They must mean green tip.  All ammunition is body piercing.  Green tip isn’t armor piercing.  It was deployed because 5.56mm rounds were found to ricochet off of automobile windshields, and they needed a steel penetrator.  It’s a compromise for urban warfare.  There isn’t any hard shell body armor currently deployed by the U.S. military (e.g., ESAPI) which green tip will penetrate.

But y’all know all of that.

MAC: The Effect Of Barrel Length And Twist Rate On Bullet Effectiveness

BY Herschel Smith
1 month, 2 weeks ago

Primers As The Logistical Choke Point For Ammunition

BY Herschel Smith
1 month, 2 weeks ago

News and views.

Jacobs tells ABC11 that his friends in the ammunition industry cite the shortage of primer as being a major factor. The primer is the chemical or device that is responsible for making the bullet combust, according to Jacobs. This key ingredient is manufactured in Italy, a country devastated by COVID-19 in recent months.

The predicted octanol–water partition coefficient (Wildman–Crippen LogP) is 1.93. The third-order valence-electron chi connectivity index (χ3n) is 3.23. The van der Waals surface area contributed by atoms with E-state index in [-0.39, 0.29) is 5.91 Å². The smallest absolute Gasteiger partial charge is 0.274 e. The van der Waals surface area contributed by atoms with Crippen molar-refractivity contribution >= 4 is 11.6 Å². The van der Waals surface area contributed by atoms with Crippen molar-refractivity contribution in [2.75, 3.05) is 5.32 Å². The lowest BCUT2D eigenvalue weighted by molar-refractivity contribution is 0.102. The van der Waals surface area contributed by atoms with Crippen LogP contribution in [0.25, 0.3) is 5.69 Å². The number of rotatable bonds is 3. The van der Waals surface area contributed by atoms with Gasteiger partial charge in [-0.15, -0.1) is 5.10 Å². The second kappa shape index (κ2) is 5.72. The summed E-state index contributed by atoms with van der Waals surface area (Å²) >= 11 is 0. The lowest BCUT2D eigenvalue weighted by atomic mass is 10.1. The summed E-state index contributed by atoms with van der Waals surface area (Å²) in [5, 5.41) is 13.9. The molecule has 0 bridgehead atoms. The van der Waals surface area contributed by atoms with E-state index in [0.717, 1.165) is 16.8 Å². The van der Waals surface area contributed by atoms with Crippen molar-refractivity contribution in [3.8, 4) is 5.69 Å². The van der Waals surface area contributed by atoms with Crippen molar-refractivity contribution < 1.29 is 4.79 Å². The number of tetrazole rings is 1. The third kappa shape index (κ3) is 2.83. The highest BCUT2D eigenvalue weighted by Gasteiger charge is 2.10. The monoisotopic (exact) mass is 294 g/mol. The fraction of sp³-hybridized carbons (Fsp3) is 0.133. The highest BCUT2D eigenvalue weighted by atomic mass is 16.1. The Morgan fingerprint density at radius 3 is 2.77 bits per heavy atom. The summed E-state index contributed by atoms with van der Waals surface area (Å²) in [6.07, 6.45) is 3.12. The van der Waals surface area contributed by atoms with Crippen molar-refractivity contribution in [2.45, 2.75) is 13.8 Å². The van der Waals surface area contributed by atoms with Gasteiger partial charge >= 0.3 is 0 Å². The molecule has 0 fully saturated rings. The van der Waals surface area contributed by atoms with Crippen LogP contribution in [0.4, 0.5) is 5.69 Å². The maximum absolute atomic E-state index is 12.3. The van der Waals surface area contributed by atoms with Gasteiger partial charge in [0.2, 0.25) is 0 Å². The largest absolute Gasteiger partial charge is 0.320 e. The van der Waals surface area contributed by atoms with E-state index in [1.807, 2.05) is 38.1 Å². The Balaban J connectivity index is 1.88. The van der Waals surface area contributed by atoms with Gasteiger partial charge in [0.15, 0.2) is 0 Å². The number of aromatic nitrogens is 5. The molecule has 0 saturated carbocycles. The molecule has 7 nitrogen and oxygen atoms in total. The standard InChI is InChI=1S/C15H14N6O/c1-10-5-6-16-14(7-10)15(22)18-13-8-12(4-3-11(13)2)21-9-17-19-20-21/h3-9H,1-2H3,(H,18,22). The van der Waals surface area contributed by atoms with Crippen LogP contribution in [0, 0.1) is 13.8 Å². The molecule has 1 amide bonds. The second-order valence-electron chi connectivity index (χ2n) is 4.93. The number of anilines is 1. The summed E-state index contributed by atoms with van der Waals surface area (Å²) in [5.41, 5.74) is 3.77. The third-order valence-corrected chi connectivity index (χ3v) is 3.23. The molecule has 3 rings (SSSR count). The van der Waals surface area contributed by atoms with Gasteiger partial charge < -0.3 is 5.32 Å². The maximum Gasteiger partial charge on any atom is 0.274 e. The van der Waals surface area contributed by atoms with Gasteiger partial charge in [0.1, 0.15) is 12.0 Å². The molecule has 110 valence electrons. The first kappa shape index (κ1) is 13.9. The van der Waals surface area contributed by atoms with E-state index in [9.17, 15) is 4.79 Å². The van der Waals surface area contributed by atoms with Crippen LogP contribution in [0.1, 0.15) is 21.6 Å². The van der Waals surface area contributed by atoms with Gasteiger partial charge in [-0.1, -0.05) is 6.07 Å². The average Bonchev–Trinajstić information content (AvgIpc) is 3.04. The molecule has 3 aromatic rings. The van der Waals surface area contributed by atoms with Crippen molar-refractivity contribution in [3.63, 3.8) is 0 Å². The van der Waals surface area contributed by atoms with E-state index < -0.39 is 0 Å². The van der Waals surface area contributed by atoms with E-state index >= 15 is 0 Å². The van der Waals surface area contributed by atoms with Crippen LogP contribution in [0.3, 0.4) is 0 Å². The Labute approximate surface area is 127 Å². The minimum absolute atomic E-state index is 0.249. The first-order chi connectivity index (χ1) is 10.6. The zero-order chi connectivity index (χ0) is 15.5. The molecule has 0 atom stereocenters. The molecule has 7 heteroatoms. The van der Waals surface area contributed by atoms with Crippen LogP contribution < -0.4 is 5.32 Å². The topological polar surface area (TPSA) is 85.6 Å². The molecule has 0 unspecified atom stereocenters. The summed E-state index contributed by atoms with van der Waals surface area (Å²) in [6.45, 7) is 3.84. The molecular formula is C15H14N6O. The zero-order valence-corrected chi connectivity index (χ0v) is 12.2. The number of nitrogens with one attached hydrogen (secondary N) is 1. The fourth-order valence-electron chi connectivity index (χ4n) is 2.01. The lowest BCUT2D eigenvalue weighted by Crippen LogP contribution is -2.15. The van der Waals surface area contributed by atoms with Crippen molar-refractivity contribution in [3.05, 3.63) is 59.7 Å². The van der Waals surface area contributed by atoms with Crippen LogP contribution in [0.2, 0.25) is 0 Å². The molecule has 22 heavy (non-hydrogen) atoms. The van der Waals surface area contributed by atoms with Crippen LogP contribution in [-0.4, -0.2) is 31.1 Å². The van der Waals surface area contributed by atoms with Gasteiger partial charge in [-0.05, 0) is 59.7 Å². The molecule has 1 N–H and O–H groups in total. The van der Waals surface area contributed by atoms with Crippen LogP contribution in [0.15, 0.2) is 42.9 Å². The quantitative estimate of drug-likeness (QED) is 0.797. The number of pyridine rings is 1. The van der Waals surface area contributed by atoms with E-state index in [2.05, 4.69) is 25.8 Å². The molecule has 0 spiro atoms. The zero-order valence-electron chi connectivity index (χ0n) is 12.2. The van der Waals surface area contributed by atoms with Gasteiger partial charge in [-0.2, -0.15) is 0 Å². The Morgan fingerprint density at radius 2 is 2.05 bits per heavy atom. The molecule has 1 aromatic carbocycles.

“That created this huge backlog in the need for primers,” Jacobs said.

As a result, many shops are needing to raise ammo prices. Jim’s Gun Jobbery has had to raise theirs by 100 percent.

“The manufacturer or distributor has, you know, increased the price, and so, we have to turn around and market up, in order to not lose money,” Jacobs explained.

This isn’t the first time we’ve heard primers as the critical path component for the ammunition supply problem.

Why Is The Ammo Gone?

BY Herschel Smith
1 month, 3 weeks ago